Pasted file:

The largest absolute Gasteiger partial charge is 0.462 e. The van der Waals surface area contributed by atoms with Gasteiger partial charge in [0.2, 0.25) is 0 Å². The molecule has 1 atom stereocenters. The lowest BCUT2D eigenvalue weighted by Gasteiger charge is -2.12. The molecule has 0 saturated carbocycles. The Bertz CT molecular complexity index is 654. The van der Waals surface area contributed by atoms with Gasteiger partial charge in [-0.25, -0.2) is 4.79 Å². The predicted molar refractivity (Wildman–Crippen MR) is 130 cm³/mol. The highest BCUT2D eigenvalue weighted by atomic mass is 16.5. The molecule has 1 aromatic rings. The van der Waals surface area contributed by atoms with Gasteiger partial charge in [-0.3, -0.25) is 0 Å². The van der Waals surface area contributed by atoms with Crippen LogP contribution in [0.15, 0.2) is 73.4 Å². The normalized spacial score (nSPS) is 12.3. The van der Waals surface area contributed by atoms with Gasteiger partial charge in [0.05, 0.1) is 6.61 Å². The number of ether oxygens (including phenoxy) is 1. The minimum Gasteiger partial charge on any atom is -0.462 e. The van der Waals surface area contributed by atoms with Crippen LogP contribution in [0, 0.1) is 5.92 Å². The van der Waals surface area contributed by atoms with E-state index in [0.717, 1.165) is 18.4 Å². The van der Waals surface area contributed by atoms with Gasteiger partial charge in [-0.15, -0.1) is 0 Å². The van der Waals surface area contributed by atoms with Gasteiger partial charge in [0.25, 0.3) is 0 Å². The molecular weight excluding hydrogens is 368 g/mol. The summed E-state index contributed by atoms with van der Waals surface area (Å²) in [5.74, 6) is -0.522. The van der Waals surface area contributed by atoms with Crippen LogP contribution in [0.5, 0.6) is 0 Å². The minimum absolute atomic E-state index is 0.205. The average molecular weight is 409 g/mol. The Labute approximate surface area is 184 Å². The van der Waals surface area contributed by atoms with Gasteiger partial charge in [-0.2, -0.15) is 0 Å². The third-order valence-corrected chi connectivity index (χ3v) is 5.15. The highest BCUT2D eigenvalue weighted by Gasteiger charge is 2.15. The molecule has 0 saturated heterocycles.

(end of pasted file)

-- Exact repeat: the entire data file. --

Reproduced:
The largest absolute Gasteiger partial charge is 0.462 e. The van der Waals surface area contributed by atoms with Gasteiger partial charge in [0.2, 0.25) is 0 Å². The molecule has 1 atom stereocenters. The lowest BCUT2D eigenvalue weighted by Gasteiger charge is -2.12. The molecule has 0 saturated carbocycles. The Bertz CT molecular complexity index is 654. The van der Waals surface area contributed by atoms with Gasteiger partial charge in [-0.25, -0.2) is 4.79 Å². The predicted molar refractivity (Wildman–Crippen MR) is 130 cm³/mol. The highest BCUT2D eigenvalue weighted by atomic mass is 16.5. The molecule has 1 aromatic rings. The van der Waals surface area contributed by atoms with Gasteiger partial charge in [-0.3, -0.25) is 0 Å². The van der Waals surface area contributed by atoms with Crippen LogP contribution in [0.15, 0.2) is 73.4 Å². The normalized spacial score (nSPS) is 12.3. The van der Waals surface area contributed by atoms with Gasteiger partial charge in [0.05, 0.1) is 6.61 Å². The number of ether oxygens (including phenoxy) is 1. The minimum Gasteiger partial charge on any atom is -0.462 e. The van der Waals surface area contributed by atoms with Crippen LogP contribution in [0, 0.1) is 5.92 Å². The van der Waals surface area contributed by atoms with E-state index in [0.717, 1.165) is 18.4 Å². The van der Waals surface area contributed by atoms with Gasteiger partial charge in [-0.15, -0.1) is 0 Å². The van der Waals surface area contributed by atoms with Gasteiger partial charge in [0.25, 0.3) is 0 Å². The molecular weight excluding hydrogens is 368 g/mol. The summed E-state index contributed by atoms with van der Waals surface area (Å²) in [5.74, 6) is -0.522. The van der Waals surface area contributed by atoms with Crippen LogP contribution in [0.5, 0.6) is 0 Å². The minimum absolute atomic E-state index is 0.205. The average molecular weight is 409 g/mol. The Labute approximate surface area is 184 Å². The van der Waals surface area contributed by atoms with Gasteiger partial charge in [-0.2, -0.15) is 0 Å². The third-order valence-corrected chi connectivity index (χ3v) is 5.15. The highest BCUT2D eigenvalue weighted by Gasteiger charge is 2.15. The molecule has 0 saturated heterocycles.